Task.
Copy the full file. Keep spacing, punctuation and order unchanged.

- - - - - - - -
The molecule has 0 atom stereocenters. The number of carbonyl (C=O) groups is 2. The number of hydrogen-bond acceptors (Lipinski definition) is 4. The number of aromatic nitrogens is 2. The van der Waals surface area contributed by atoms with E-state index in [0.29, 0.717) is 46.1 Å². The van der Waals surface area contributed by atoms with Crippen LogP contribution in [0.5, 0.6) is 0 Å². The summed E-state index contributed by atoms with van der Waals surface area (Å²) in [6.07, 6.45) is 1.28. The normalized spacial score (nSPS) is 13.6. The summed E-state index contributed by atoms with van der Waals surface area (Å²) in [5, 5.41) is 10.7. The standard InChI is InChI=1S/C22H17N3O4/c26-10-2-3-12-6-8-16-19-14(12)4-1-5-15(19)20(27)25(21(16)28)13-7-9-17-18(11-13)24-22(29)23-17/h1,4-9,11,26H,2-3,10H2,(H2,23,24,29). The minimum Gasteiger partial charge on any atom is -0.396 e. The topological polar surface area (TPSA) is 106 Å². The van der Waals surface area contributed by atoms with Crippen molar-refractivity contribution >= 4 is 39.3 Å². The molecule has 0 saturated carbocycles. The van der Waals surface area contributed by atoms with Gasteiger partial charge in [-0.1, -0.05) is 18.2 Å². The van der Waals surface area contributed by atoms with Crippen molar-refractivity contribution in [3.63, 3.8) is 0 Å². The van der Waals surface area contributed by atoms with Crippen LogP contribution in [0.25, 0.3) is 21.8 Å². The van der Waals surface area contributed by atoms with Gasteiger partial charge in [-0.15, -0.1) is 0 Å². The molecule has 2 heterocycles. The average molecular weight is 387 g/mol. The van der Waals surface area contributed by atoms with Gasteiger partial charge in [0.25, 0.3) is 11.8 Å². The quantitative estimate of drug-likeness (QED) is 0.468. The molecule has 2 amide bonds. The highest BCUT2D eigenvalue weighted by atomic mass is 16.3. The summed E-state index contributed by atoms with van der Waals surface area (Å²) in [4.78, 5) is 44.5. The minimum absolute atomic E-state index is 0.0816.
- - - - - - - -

The molecule has 0 atom stereocenters. The number of carbonyl (C=O) groups is 2. The number of hydrogen-bond acceptors (Lipinski definition) is 4. The number of aromatic nitrogens is 2. The van der Waals surface area contributed by atoms with E-state index in [0.29, 0.717) is 46.1 Å². The van der Waals surface area contributed by atoms with Crippen LogP contribution in [0.5, 0.6) is 0 Å². The summed E-state index contributed by atoms with van der Waals surface area (Å²) in [6.07, 6.45) is 1.28. The normalized spacial score (nSPS) is 13.6. The summed E-state index contributed by atoms with van der Waals surface area (Å²) in [5, 5.41) is 10.7. The standard InChI is InChI=1S/C22H17N3O4/c26-10-2-3-12-6-8-16-19-14(12)4-1-5-15(19)20(27)25(21(16)28)13-7-9-17-18(11-13)24-22(29)23-17/h1,4-9,11,26H,2-3,10H2,(H2,23,24,29). The minimum Gasteiger partial charge on any atom is -0.396 e. The topological polar surface area (TPSA) is 106 Å². The van der Waals surface area contributed by atoms with Crippen molar-refractivity contribution >= 4 is 39.3 Å². The molecule has 0 saturated carbocycles. The van der Waals surface area contributed by atoms with Gasteiger partial charge in [-0.1, -0.05) is 18.2 Å². The van der Waals surface area contributed by atoms with Crippen molar-refractivity contribution in [3.63, 3.8) is 0 Å². The van der Waals surface area contributed by atoms with Crippen LogP contribution in [0.25, 0.3) is 21.8 Å². The van der Waals surface area contributed by atoms with Gasteiger partial charge in [-0.15, -0.1) is 0 Å². The molecule has 2 heterocycles. The average molecular weight is 387 g/mol. The van der Waals surface area contributed by atoms with Gasteiger partial charge in [0.25, 0.3) is 11.8 Å². The quantitative estimate of drug-likeness (QED) is 0.468. The molecule has 2 amide bonds. The highest BCUT2D eigenvalue weighted by atomic mass is 16.3. The summed E-state index contributed by atoms with van der Waals surface area (Å²) in [4.78, 5) is 44.5. The minimum absolute atomic E-state index is 0.0816.